Why the Obama-backed vehicle's demise wasn't because of bad press.
The recent decision by General Motors to temporarily suspend production of the battery-powered Chevy Volt is just the latest chapter in the ongoing saga of a government-backed vehicle plagued by consumer disinterest, safety concerns, taxpayer abuse, and crony capitalism.
GM cited anemic sales figures as the basis for its decision to halt production of the Chevy Volt, a “range-extended” electric car that can go 35 miles on a fully charged lithium-ion battery before a small gasoline engine generates power for further driving when the battery runs low.
GM had planned to produce 60,000 Chevy Volts in 2012 -- including 45,000 for the US market -- but reportedly only sold 676 Volts in January and1,023 in February, leaving the company with an inventory stock of 3,596 vehicles, enough to last through the spring without building another unit.
As such, GM announced that beginning March 19 it will temporarily lay off 1,300 workers for five weeks so that the car company can “maintain proper inventory and make sure that we continue to meet market demand.” To achieve that goal, GM has decided to use the intervening weeks in production delay to launch a new national ad campaign to boost the Volt’s consumer appeal.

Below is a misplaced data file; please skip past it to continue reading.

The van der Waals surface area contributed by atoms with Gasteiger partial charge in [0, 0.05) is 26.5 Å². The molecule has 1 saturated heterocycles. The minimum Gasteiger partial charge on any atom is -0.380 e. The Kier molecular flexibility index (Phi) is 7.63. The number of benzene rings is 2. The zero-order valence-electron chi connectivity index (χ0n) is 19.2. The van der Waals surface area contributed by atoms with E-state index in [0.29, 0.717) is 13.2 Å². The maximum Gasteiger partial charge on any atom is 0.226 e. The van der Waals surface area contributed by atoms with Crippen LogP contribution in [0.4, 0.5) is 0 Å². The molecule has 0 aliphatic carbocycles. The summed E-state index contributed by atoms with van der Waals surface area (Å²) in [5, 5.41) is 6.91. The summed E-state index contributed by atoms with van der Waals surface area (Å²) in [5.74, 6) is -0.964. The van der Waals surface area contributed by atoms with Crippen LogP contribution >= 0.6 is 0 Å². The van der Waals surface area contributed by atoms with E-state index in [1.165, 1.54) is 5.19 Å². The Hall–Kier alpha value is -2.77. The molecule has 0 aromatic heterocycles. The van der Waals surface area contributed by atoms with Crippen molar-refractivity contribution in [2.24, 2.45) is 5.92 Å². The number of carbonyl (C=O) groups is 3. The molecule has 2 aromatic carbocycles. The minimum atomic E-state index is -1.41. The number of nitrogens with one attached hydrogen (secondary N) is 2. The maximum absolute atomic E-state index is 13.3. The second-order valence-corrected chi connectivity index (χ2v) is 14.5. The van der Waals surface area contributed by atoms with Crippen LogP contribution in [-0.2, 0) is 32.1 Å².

However, it remains to be seen how effective that ad campaign will be given that market demand for the Volt has been tepid at best since GM introduced the vehicle into the US market in January 2011 as its answer to Toyota’s popular Prius hybrid and Nissan’s all-electric Leaf.
Yet, despite spending billions of taxpayer dollars developing, promoting and subsidizing the Chevy Volt -- GM sold only about 7,700 Volts in 2011 after targeting sales of 10,000 vehicles.
For its part, GM has blamed the Volt’s lackluster sales on negative publicity surrounding the car being the subject of an investigation in 2011 by the National Highway Traffic Safety Administration over fires occurring in Volts during crash testing, including one vehicle that caught fire and three others whose battery packs sparked or caught fire.
It should be noted that the federal government gave a $105 million grant to GM to help it produce those battery packs as well as a $151 million grant to LG Chem to produce the Volt’s battery cells.
While federal officials eventually cleared the Volt of any safety risk, GM Chairman and CEO Dan Akerson testified at a congressional hearing in January 2012 that the Volt had become “a political punching bag,” and as a result, had suffered “collateral damage.”